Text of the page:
Alien: A term used by the IRS to denote an individual who is not a U.S. citizen

Exempt Individual: A person not subject to the Substantial Presence Test (see below), which determines whether an individual files as a resident or nonresident. Many students misunderstand this to mean they are not required to file a tax return and or pay taxes.

Internal Revenue Service: Also known as the IRS, this is the federal agency responsible for collecting federal income taxes and enforcing tax reporting and collection laws.

Nonimmigrant: An individual with a permanent residence abroad and in the U.S. temporarily, as in the case of an international student.

Nonresident: An individual who is not a U.S. citizen, U.S. permanent resident or nonimmigrant who has been in the U.S. long enough to be considered a resident. Residency is determined by the Substantial Presence Test (see below).

Social Security: A term used to describe an agency, a card, and two types of tax. The Social Security Administration (SSA) is an agency of the U.S. Department of Health and Human Services. The card bears a unique nine-digit identification number and is issued to qualified individuals primarily to determine eligibility for social benefits earned primarily through various forms of employment. The number on the card is also used by the IRS for data collection and record keeping. The taxes, known as Social Security and Medicare (collectively "FICA"), are withheld by employers from workers' wages and paid to the federal government for redistribution to workers after their retirement. The FICA amount withheld from wages is 7.65% of total earnings up to a certain salary level.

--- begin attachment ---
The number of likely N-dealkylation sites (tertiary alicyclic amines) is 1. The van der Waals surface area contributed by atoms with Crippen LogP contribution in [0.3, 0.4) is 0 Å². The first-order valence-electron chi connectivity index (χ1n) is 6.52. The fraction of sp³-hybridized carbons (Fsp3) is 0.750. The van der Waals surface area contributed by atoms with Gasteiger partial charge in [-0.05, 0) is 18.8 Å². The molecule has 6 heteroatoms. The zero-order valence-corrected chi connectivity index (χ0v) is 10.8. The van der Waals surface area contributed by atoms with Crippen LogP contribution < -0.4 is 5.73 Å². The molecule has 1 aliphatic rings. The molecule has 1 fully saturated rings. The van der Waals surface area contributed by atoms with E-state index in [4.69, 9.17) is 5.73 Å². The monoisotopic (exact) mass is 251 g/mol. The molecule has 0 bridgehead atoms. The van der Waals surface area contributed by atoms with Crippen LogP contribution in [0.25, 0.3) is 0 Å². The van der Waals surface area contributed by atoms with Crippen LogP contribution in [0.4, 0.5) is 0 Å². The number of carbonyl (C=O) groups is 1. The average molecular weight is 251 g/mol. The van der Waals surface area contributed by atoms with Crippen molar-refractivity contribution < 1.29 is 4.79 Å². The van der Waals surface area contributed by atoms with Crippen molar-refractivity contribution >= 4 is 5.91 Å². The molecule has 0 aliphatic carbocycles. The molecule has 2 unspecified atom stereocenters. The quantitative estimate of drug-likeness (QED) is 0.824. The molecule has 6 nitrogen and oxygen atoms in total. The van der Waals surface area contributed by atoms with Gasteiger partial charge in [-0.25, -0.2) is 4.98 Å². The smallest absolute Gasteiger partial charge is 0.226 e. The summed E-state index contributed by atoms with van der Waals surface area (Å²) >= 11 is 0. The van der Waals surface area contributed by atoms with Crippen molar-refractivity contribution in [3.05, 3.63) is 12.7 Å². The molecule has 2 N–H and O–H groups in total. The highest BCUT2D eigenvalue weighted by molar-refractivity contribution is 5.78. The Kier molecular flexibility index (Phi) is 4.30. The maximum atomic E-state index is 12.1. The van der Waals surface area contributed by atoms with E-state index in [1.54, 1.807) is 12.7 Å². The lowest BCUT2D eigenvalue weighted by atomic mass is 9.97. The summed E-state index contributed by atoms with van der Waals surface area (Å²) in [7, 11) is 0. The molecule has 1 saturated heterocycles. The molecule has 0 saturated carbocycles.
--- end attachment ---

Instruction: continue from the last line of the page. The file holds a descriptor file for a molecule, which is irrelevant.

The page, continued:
Substantial Presence Test: A formula devised by the IRS to determine whether an alien is a resident or nonresident for tax purposes. F and J students do not use the test during their first five calendar years in the U.S.. After that time, individuals who spend more than 183 days a year or more in the U.S. become "residents for tax purposes" for that year.

Tax Treaty: An agreement between the U.S. and another country to determine how the country's nationals will be taxed when temporarily in the U.S.. A treaty can confer certain tax benefits. A note of caution, however. Tax treaties are very specific, and not all residents of a tax treaty country will qualify for tax benefits.

Taxpayer Identification Number (TIN): Individuals who are not eligible for a Social Security number receive from the IRS a unique nine-digit number for tax purposes.

Withholding: Deduction of a given amount of an individuals salary for purposes of meeting that individuals income tax obligation. Amounts are deducted directly by the employer and paid directly to the U.S. Treasury on the individual's behalf.

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